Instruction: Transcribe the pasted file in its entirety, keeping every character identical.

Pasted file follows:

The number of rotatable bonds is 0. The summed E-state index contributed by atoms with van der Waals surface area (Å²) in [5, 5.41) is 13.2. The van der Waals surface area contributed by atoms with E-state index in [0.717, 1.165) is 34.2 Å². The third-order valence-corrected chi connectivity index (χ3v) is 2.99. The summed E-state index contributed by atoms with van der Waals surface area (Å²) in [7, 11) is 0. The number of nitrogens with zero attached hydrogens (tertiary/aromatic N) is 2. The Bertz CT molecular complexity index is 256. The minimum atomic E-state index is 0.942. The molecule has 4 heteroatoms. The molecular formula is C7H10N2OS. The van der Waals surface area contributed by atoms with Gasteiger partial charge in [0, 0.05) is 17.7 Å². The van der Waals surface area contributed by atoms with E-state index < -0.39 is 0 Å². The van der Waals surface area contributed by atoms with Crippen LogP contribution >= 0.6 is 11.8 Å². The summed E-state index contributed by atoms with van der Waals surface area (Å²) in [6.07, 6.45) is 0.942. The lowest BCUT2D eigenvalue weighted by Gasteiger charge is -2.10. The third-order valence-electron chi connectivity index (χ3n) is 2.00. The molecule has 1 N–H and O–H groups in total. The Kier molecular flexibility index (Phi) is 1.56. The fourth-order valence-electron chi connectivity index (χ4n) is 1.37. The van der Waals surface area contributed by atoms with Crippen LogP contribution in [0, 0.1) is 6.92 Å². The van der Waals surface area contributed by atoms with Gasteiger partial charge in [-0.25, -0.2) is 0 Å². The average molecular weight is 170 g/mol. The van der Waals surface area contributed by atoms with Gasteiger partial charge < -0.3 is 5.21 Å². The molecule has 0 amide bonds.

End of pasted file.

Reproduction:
The number of rotatable bonds is 0. The summed E-state index contributed by atoms with van der Waals surface area (Å²) in [5, 5.41) is 13.2. The van der Waals surface area contributed by atoms with E-state index in [0.717, 1.165) is 34.2 Å². The third-order valence-corrected chi connectivity index (χ3v) is 2.99. The summed E-state index contributed by atoms with van der Waals surface area (Å²) in [7, 11) is 0. The number of nitrogens with zero attached hydrogens (tertiary/aromatic N) is 2. The Bertz CT molecular complexity index is 256. The minimum atomic E-state index is 0.942. The molecule has 4 heteroatoms. The molecular formula is C7H10N2OS. The van der Waals surface area contributed by atoms with Gasteiger partial charge in [0, 0.05) is 17.7 Å². The van der Waals surface area contributed by atoms with E-state index < -0.39 is 0 Å². The van der Waals surface area contributed by atoms with Crippen LogP contribution >= 0.6 is 11.8 Å². The summed E-state index contributed by atoms with van der Waals surface area (Å²) in [6.07, 6.45) is 0.942. The lowest BCUT2D eigenvalue weighted by Gasteiger charge is -2.10. The third-order valence-electron chi connectivity index (χ3n) is 2.00. The molecule has 1 N–H and O–H groups in total. The Kier molecular flexibility index (Phi) is 1.56. The fourth-order valence-electron chi connectivity index (χ4n) is 1.37. The van der Waals surface area contributed by atoms with Crippen LogP contribution in [0, 0.1) is 6.92 Å². The van der Waals surface area contributed by atoms with Gasteiger partial charge in [-0.25, -0.2) is 0 Å². The average molecular weight is 170 g/mol. The van der Waals surface area contributed by atoms with Gasteiger partial charge < -0.3 is 5.21 Å². The molecule has 0 amide bonds.